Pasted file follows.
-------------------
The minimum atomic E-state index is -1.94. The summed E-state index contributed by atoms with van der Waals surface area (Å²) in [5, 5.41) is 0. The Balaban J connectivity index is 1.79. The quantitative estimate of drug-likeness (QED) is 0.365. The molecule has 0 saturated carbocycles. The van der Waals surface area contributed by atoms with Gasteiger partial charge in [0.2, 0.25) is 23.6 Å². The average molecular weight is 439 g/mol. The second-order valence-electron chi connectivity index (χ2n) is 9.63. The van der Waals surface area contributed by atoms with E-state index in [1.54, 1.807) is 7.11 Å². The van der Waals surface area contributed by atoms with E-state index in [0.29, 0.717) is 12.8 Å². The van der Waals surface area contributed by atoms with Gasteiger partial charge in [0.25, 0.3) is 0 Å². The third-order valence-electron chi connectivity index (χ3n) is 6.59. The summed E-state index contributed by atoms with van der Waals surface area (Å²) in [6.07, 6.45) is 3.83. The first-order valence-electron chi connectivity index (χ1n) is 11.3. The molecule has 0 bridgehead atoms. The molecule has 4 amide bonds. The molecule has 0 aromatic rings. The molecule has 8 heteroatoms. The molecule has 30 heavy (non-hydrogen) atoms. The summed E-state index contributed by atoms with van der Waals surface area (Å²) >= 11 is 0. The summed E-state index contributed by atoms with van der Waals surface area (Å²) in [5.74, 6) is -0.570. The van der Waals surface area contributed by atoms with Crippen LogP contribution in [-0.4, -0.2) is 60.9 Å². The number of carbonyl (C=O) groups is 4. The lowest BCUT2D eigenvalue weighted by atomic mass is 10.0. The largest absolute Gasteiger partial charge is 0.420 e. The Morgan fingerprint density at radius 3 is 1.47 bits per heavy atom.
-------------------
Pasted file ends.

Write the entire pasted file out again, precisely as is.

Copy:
The minimum atomic E-state index is -1.94. The summed E-state index contributed by atoms with van der Waals surface area (Å²) in [5, 5.41) is 0. The Balaban J connectivity index is 1.79. The quantitative estimate of drug-likeness (QED) is 0.365. The molecule has 0 saturated carbocycles. The van der Waals surface area contributed by atoms with Gasteiger partial charge in [0.2, 0.25) is 23.6 Å². The average molecular weight is 439 g/mol. The second-order valence-electron chi connectivity index (χ2n) is 9.63. The van der Waals surface area contributed by atoms with E-state index in [1.54, 1.807) is 7.11 Å². The van der Waals surface area contributed by atoms with E-state index in [0.29, 0.717) is 12.8 Å². The van der Waals surface area contributed by atoms with Gasteiger partial charge in [0.25, 0.3) is 0 Å². The third-order valence-electron chi connectivity index (χ3n) is 6.59. The summed E-state index contributed by atoms with van der Waals surface area (Å²) in [6.07, 6.45) is 3.83. The first-order valence-electron chi connectivity index (χ1n) is 11.3. The molecule has 0 bridgehead atoms. The molecule has 4 amide bonds. The molecule has 0 aromatic rings. The molecule has 8 heteroatoms. The molecule has 30 heavy (non-hydrogen) atoms. The summed E-state index contributed by atoms with van der Waals surface area (Å²) >= 11 is 0. The summed E-state index contributed by atoms with van der Waals surface area (Å²) in [5.74, 6) is -0.570. The van der Waals surface area contributed by atoms with Crippen LogP contribution in [-0.4, -0.2) is 60.9 Å². The number of carbonyl (C=O) groups is 4. The lowest BCUT2D eigenvalue weighted by atomic mass is 10.0. The largest absolute Gasteiger partial charge is 0.420 e. The Morgan fingerprint density at radius 3 is 1.47 bits per heavy atom.